First published in May 2014.
Another book which I borrowed from the lovely Cambridge Central Library, determined as I am to really enjoy at least one of Vladimir Nabokov’s books. I decided upon borrowing it that if Mary, like Speak, Memory and Lolita, was a three star read or below, I would not go out of my way to read any more of Nabokov’s books. Surprise, surprise then, that Mary was only worthy of a two star review in my opinion.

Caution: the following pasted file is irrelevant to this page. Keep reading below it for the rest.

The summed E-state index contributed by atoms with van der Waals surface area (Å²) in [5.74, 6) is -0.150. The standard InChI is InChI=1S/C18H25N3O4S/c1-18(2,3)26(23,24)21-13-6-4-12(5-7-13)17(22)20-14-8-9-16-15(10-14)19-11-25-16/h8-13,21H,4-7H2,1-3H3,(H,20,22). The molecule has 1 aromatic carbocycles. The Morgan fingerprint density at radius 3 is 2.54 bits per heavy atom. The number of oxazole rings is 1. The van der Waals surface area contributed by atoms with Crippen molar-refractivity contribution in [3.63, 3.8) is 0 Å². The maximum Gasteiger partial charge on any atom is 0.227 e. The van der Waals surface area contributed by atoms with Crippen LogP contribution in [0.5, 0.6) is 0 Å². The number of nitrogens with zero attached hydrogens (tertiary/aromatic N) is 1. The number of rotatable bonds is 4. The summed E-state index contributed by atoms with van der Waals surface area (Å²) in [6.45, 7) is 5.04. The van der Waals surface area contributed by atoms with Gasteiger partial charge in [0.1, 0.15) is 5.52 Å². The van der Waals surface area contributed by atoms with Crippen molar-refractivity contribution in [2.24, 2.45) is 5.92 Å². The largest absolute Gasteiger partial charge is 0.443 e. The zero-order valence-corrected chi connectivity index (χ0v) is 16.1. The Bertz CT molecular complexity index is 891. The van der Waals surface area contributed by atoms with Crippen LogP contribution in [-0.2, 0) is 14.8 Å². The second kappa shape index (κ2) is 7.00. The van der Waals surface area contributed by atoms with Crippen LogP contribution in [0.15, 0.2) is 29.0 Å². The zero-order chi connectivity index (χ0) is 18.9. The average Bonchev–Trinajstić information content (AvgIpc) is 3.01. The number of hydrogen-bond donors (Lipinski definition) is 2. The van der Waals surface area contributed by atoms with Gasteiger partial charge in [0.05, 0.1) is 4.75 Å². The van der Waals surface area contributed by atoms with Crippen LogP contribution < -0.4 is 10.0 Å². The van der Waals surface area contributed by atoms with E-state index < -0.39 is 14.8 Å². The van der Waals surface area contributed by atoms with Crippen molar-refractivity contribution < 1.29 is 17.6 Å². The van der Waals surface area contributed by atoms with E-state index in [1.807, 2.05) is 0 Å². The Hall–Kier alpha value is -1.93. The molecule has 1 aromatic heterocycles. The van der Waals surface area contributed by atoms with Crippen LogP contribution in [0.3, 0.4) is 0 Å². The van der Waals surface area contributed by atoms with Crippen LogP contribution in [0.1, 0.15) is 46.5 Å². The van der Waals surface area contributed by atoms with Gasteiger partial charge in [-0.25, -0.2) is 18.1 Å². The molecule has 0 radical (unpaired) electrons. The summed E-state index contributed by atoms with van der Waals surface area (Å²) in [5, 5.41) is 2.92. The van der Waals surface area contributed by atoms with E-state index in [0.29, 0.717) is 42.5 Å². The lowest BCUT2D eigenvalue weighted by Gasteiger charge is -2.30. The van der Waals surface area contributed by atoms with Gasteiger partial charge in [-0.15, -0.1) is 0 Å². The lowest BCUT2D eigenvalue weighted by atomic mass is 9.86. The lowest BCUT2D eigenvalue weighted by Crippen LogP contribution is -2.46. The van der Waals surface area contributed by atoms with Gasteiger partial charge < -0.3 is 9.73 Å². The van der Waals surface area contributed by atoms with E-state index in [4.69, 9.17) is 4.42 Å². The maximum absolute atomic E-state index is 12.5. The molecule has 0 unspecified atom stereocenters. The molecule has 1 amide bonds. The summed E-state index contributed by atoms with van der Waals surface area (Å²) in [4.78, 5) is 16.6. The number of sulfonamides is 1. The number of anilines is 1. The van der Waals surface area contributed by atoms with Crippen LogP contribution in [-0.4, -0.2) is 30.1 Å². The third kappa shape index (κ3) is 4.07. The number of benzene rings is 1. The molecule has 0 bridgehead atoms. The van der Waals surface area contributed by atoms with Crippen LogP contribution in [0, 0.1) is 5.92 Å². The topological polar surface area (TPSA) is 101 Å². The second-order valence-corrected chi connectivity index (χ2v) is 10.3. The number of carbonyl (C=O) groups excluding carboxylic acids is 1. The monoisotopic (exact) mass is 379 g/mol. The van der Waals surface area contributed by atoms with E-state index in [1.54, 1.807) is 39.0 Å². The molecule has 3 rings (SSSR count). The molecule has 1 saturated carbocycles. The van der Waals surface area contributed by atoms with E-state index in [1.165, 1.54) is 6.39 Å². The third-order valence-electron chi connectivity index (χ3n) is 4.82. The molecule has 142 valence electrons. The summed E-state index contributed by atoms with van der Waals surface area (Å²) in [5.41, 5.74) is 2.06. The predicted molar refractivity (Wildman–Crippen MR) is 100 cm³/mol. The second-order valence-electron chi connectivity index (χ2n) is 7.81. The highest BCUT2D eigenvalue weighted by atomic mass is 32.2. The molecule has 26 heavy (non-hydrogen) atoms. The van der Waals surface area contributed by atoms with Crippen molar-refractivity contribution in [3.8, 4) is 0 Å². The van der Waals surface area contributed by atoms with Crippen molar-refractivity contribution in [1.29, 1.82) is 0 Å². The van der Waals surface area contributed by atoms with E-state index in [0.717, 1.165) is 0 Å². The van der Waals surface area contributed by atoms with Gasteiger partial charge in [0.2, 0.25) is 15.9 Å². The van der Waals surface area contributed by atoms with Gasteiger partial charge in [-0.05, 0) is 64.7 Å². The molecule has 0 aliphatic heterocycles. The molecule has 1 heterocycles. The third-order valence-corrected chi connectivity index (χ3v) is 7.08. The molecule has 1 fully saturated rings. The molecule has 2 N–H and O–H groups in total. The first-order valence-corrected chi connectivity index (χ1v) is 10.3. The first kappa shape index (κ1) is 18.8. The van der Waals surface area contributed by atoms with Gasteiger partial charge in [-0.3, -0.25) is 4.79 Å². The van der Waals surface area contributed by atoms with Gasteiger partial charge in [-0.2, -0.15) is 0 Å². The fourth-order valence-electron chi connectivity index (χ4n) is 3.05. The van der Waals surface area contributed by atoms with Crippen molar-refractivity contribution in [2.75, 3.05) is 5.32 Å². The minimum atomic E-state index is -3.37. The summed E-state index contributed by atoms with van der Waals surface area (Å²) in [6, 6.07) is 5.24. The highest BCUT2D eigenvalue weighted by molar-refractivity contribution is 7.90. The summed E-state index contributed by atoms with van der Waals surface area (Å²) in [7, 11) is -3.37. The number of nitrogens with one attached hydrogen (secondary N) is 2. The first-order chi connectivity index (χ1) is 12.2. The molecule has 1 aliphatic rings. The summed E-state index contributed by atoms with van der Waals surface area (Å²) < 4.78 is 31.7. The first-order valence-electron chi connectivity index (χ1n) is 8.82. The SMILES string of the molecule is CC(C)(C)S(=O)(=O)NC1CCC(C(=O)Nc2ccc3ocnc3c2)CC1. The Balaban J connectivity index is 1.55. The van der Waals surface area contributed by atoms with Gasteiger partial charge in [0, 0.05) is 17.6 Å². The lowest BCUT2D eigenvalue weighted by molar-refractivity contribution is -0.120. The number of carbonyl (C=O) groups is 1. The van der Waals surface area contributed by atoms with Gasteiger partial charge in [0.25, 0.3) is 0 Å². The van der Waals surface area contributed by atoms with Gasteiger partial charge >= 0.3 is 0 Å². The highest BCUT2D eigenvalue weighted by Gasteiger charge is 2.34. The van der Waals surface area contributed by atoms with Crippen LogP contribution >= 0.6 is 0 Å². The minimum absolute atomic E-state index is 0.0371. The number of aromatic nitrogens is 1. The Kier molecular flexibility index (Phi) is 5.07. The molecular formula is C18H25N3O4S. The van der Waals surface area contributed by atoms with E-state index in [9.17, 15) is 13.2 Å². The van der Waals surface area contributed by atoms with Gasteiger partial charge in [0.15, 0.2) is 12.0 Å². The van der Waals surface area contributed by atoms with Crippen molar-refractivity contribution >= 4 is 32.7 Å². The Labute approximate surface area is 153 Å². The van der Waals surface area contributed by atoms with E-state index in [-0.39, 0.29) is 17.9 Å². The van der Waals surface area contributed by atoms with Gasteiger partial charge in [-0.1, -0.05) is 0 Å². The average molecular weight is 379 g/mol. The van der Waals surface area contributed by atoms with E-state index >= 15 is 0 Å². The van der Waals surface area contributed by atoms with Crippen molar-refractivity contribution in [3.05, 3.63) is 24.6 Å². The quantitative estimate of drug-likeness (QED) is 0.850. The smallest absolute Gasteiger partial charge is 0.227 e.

I had no idea what the novel was about when I first picked it up, but I believed that as the work had been translated in collaboration with the author, it would at least be relatively true to the original. The novel begins in Berlin, in a pension which was ‘both Russian and nasty’, and which hosts inhabitants as diverse as a Russian poet and two ballet dancers who are ‘both as giggly as women’. Mary, the titular character, is the wife of Aleksey Alfyorov. As I have found before with his work, the way in which Nabokov crafts his prose is lovely, but the conversations between his characters often feel stiff, awkward and unnatural. The descriptions throughout are neither as grand, nor as frequent as they are in Lolita, and the characters never quite cross the line into feeling like real, rather than imagined, beings. Like Lolita, the novel is almost entirely fixated upon relationships, sexual desire, and frustration. The story did not grip me at first, and whilst it does become marginally more interesting as one reaches the halfway point or so, it soon becomes a little dull again. The uneven plot and abrupt ending have not allowed me to award Mary more than two stars, and on reflection, I feel that even that is a little generous.